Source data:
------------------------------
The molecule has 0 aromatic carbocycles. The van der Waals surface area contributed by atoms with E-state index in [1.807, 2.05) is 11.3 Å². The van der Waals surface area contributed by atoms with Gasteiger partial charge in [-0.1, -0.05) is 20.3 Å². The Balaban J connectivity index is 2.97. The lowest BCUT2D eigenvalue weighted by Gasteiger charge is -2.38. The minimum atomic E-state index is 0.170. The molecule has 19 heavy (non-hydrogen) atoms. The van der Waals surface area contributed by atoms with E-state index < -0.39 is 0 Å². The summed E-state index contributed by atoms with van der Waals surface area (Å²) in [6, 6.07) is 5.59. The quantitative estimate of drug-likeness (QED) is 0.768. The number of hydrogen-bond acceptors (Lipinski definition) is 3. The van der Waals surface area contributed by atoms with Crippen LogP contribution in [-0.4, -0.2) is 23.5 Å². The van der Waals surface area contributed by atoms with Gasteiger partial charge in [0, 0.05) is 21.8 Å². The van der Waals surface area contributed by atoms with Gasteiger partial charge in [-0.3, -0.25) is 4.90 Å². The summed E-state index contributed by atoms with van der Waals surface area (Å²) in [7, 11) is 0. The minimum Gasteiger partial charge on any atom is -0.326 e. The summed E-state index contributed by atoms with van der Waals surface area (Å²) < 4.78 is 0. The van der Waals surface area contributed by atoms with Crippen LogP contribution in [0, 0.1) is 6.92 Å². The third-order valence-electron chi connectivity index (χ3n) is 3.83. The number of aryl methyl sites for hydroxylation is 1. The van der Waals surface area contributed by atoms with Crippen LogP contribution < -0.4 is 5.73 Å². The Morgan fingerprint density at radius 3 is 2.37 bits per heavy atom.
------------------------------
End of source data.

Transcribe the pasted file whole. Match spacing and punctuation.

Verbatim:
The molecule has 0 aromatic carbocycles. The van der Waals surface area contributed by atoms with E-state index in [1.807, 2.05) is 11.3 Å². The van der Waals surface area contributed by atoms with Gasteiger partial charge in [-0.1, -0.05) is 20.3 Å². The Balaban J connectivity index is 2.97. The lowest BCUT2D eigenvalue weighted by Gasteiger charge is -2.38. The minimum atomic E-state index is 0.170. The molecule has 19 heavy (non-hydrogen) atoms. The van der Waals surface area contributed by atoms with E-state index < -0.39 is 0 Å². The summed E-state index contributed by atoms with van der Waals surface area (Å²) in [6, 6.07) is 5.59. The quantitative estimate of drug-likeness (QED) is 0.768. The number of hydrogen-bond acceptors (Lipinski definition) is 3. The van der Waals surface area contributed by atoms with Crippen LogP contribution in [-0.4, -0.2) is 23.5 Å². The van der Waals surface area contributed by atoms with Gasteiger partial charge in [0, 0.05) is 21.8 Å². The van der Waals surface area contributed by atoms with Gasteiger partial charge in [-0.3, -0.25) is 4.90 Å². The summed E-state index contributed by atoms with van der Waals surface area (Å²) in [7, 11) is 0. The minimum Gasteiger partial charge on any atom is -0.326 e. The summed E-state index contributed by atoms with van der Waals surface area (Å²) < 4.78 is 0. The van der Waals surface area contributed by atoms with Crippen LogP contribution in [0, 0.1) is 6.92 Å². The third-order valence-electron chi connectivity index (χ3n) is 3.83. The number of aryl methyl sites for hydroxylation is 1. The van der Waals surface area contributed by atoms with Crippen LogP contribution < -0.4 is 5.73 Å². The Morgan fingerprint density at radius 3 is 2.37 bits per heavy atom.